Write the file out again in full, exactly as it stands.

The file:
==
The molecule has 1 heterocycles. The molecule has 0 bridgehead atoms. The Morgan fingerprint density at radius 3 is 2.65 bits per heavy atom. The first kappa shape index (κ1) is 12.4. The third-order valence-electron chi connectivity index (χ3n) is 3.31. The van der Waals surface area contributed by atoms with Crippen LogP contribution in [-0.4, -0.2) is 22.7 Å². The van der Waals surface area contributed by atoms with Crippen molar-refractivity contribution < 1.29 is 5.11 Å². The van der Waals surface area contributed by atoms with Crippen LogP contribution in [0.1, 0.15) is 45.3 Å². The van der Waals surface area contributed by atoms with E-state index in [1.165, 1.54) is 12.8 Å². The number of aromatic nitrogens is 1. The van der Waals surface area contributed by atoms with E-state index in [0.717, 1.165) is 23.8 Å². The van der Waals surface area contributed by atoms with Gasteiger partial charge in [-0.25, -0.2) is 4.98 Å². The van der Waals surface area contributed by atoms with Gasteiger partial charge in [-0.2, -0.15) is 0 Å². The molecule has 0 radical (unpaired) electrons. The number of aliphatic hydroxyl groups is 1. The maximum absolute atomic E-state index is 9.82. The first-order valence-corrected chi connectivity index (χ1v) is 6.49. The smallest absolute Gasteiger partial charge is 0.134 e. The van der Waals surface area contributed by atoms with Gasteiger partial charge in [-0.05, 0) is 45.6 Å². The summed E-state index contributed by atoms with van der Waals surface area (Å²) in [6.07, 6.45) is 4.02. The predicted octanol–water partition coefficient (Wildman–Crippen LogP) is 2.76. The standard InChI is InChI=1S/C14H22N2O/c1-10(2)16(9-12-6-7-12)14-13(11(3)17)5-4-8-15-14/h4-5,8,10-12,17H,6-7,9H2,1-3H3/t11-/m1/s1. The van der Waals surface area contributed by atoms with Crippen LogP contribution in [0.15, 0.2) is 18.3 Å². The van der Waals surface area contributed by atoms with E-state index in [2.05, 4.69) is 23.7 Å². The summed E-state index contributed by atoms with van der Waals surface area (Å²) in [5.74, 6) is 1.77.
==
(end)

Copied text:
The molecule has 1 heterocycles. The molecule has 0 bridgehead atoms. The Morgan fingerprint density at radius 3 is 2.65 bits per heavy atom. The first kappa shape index (κ1) is 12.4. The third-order valence-electron chi connectivity index (χ3n) is 3.31. The van der Waals surface area contributed by atoms with Crippen LogP contribution in [-0.4, -0.2) is 22.7 Å². The van der Waals surface area contributed by atoms with Crippen molar-refractivity contribution < 1.29 is 5.11 Å². The van der Waals surface area contributed by atoms with Crippen LogP contribution in [0.1, 0.15) is 45.3 Å². The van der Waals surface area contributed by atoms with E-state index in [1.165, 1.54) is 12.8 Å². The number of aromatic nitrogens is 1. The van der Waals surface area contributed by atoms with E-state index in [0.717, 1.165) is 23.8 Å². The van der Waals surface area contributed by atoms with Gasteiger partial charge in [-0.25, -0.2) is 4.98 Å². The van der Waals surface area contributed by atoms with Gasteiger partial charge in [-0.2, -0.15) is 0 Å². The molecule has 0 radical (unpaired) electrons. The number of aliphatic hydroxyl groups is 1. The maximum absolute atomic E-state index is 9.82. The first-order valence-corrected chi connectivity index (χ1v) is 6.49. The smallest absolute Gasteiger partial charge is 0.134 e. The van der Waals surface area contributed by atoms with Gasteiger partial charge in [-0.05, 0) is 45.6 Å². The summed E-state index contributed by atoms with van der Waals surface area (Å²) in [6.07, 6.45) is 4.02. The predicted octanol–water partition coefficient (Wildman–Crippen LogP) is 2.76. The standard InChI is InChI=1S/C14H22N2O/c1-10(2)16(9-12-6-7-12)14-13(11(3)17)5-4-8-15-14/h4-5,8,10-12,17H,6-7,9H2,1-3H3/t11-/m1/s1. The van der Waals surface area contributed by atoms with Crippen LogP contribution in [0.15, 0.2) is 18.3 Å². The van der Waals surface area contributed by atoms with E-state index in [2.05, 4.69) is 23.7 Å². The summed E-state index contributed by atoms with van der Waals surface area (Å²) in [5.74, 6) is 1.77.